Proposals for the development of ‘federations’ of schools are due to be announced next month. Schools within a federation will be able to collaborate across a range of activities including administrative support and governance, as well as classroom activity. David Miliband, Minister for School Standards, has made it clear that the partnership scheme, launched in 1997, which brings together maintained and independent schools, will continue to be promoted within the new federation framework.Over the last five years, the independent/state school partnerships scheme has supported projects between pairs, and increasingly, groups of schools throughout the country, so there are now 180 partnerships, benefiting more than 60,000 pupils in over 600 schools, with joint funding totalling almost 4 million pounds. Partnerships are deepening in quality and extending from collaboration to sharing resources.
The proposals for federations are part of the response to the challenge faced by secondary schools. It is estimated that 4 out of 5 jobs created between now and 2010 will demand skill levels above ‘A’ level, and that only a third of Britons currently have these skills, compared to three-quarters of Germans. Some fifty per cent of young people leave secondary school without five good GCSEs.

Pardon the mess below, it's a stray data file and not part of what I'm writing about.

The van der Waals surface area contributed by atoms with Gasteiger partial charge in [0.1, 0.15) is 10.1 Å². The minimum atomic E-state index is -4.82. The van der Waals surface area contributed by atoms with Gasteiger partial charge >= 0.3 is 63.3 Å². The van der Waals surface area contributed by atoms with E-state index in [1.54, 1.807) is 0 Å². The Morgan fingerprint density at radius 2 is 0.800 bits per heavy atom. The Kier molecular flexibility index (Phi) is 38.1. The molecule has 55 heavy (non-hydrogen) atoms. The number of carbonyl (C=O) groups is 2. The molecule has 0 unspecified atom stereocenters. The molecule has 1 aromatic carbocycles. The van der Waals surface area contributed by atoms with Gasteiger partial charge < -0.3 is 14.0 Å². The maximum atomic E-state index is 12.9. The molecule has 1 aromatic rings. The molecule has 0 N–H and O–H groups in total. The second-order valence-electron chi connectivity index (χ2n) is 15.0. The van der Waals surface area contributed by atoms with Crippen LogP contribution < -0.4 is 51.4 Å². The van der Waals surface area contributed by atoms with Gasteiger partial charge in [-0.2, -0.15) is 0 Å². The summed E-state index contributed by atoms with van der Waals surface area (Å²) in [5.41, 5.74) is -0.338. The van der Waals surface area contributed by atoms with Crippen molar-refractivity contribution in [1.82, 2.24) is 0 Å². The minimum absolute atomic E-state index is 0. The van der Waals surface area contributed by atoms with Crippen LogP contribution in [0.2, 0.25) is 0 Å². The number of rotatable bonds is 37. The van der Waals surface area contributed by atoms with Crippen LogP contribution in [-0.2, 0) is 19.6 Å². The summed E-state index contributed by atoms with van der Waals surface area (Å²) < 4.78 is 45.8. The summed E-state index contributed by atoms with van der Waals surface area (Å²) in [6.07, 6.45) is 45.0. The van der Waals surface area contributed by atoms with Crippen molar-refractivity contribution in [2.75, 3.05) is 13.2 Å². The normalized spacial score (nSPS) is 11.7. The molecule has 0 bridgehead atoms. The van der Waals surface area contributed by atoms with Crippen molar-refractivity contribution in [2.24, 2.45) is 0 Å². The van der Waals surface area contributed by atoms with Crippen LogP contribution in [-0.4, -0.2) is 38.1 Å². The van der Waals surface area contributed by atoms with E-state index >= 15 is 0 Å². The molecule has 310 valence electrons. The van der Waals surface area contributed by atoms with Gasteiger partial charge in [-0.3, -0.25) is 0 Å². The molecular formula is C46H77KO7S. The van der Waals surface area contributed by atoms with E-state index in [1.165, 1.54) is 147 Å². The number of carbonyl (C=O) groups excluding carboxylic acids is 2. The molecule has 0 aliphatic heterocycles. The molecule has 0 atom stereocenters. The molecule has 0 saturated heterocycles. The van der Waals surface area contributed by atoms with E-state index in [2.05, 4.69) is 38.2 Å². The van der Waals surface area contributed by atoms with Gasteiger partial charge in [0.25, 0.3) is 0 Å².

Extending the maintained/ independent school partnerships will present a severe challenge. There are only three Local Education Authorities which systematically integrate independent schools into their education planning. In some areas there have never been visits from senior officials to private schools. The differences in funding lead to cynicism and mutual distrust. Capital investment at independent schools is still almost three times the rate of that at maintained schools and recurrent spending at private schools is around 5400 pounds pa, compared to a state school figure of 3600 pounds.